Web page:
Boards focus on security awareness post WannaCry

Boardroom

Awareness of cybersecurity at board level is growing as last year's WannaCry attack has highlighted the need to guard against attacks.

The research, conducted by Vanson Bourne, as part of an international survey of 500 businesses in the UK, France, Germany and the USA, was commissioned by endpoint protection specialist SentinelOne.

Half of all respondents say that there is more visibility of attacks at board level, as reported bottom line losses by companies like Maersk have highlighted the economic cost of ransomware. The biggest board level reaction to ransomware has been on user education, with 54 percent of respondents saying that there is now more likelihood of them implementing employee training and awareness programs. Over two in five, 43 percent, of respondents report that there is now more company budget being allocated to security.

Migo Kedem, director of product management at SentinelOne says, "Clearly the impact of last year's ransomware attacks has been far reaching. However, on a positive note, the publicity which these attacks garnered has made Board members sit up and take notice of the potential impact to their organization. It's also encouraging to see that this is translating into positive action, such as user awareness training."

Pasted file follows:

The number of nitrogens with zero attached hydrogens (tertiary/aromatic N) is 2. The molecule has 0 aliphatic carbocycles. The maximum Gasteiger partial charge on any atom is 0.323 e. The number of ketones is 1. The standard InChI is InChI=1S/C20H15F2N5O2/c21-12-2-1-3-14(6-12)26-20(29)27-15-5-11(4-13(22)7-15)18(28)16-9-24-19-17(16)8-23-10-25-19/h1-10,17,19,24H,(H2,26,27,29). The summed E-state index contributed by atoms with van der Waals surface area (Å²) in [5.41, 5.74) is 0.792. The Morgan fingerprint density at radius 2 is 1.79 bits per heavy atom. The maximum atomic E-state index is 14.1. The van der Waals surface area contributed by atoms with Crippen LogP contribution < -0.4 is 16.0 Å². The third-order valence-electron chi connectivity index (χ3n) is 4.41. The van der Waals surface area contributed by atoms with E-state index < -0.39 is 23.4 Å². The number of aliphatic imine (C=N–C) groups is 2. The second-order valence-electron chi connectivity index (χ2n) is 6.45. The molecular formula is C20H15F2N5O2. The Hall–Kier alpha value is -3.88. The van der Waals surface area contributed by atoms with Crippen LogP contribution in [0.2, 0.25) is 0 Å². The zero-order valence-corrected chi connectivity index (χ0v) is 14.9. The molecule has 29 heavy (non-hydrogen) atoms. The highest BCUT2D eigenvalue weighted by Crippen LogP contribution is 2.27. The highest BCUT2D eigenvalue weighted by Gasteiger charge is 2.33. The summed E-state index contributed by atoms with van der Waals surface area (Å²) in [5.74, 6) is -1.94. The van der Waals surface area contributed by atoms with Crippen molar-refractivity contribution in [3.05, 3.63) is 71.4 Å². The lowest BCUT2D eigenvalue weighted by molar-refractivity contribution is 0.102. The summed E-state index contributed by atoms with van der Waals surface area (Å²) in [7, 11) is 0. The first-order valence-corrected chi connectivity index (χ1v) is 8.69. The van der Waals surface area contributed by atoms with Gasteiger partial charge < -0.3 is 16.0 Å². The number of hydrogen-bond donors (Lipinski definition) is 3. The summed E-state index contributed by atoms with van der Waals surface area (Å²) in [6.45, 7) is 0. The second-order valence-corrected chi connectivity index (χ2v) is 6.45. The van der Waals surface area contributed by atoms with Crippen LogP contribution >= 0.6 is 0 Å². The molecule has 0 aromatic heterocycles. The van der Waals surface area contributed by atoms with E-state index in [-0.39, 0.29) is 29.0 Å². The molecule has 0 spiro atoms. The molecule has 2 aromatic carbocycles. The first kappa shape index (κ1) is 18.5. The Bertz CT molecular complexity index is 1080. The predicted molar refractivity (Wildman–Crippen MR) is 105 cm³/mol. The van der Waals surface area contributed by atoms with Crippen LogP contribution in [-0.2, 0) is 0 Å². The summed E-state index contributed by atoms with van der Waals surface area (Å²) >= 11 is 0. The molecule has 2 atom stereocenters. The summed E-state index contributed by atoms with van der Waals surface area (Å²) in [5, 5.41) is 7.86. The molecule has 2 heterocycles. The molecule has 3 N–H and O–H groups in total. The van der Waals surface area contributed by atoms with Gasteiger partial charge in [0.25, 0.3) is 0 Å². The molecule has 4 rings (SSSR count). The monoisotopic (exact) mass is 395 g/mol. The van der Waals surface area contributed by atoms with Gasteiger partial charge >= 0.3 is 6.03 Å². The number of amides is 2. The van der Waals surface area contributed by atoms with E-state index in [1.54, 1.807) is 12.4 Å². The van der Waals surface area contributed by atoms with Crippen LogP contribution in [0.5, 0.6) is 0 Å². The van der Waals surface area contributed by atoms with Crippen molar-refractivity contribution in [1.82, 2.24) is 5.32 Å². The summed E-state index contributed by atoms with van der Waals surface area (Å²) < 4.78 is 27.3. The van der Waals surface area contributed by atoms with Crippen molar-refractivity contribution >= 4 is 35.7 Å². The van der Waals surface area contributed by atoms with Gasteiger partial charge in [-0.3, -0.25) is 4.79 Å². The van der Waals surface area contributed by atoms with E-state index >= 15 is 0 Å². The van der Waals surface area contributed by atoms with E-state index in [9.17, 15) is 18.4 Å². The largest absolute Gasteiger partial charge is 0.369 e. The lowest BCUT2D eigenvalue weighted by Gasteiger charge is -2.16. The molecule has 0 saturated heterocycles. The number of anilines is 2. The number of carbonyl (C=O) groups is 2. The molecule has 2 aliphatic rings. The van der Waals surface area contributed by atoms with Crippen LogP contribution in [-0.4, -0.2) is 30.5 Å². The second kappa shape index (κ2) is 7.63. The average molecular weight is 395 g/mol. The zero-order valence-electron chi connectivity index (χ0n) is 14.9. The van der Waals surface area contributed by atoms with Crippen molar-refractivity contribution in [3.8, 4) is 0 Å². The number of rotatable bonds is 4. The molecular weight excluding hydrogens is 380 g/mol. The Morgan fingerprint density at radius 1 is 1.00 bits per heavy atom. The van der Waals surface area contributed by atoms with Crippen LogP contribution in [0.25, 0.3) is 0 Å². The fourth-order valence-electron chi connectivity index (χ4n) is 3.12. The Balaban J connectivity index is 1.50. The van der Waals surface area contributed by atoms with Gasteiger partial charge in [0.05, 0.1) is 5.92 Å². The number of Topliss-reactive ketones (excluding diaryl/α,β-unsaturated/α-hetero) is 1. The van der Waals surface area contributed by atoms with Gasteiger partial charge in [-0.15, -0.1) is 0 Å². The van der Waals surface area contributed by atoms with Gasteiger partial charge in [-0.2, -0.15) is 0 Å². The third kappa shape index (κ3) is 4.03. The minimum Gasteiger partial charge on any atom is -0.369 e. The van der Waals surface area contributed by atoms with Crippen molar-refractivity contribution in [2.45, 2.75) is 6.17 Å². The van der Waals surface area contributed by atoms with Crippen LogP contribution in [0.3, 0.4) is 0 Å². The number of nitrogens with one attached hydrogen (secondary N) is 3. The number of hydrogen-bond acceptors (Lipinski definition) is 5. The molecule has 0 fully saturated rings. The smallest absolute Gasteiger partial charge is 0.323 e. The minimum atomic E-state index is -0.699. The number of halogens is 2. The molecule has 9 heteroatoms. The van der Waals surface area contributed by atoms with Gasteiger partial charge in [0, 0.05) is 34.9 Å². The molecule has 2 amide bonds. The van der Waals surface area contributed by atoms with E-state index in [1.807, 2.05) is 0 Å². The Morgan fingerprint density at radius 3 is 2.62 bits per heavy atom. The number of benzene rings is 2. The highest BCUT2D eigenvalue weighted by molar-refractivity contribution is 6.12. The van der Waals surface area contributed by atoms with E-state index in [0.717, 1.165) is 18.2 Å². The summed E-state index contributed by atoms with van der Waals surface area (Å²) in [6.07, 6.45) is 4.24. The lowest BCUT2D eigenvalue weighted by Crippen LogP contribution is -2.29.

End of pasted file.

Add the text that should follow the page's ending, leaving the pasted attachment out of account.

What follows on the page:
The research also reveals respondents are seeing ransomware attacks becoming increasingly pernicious. More than a third report a faster speed (39 percent) and a greater scale of infection (38 percent).

Despite last year's wave of attacks, there is evidence that organizations are feeling optimistic about the fight back against ransomware, with 79 percent of respondents reporting that they are getting better at fighting ransomware. 75 percent also agree that behavior-based analytics is the only way to stop more sophisticated ransomware attacks.

62 percent would like to see more resources for law enforcement agencies to track down cyber criminals and to protect organizations and citizens against ransomware attacks. A further 57 percent feel that laws need to catch up and that tougher sentences should be imposed on criminals.

You can read more about the findings on the SentinelOne blog.

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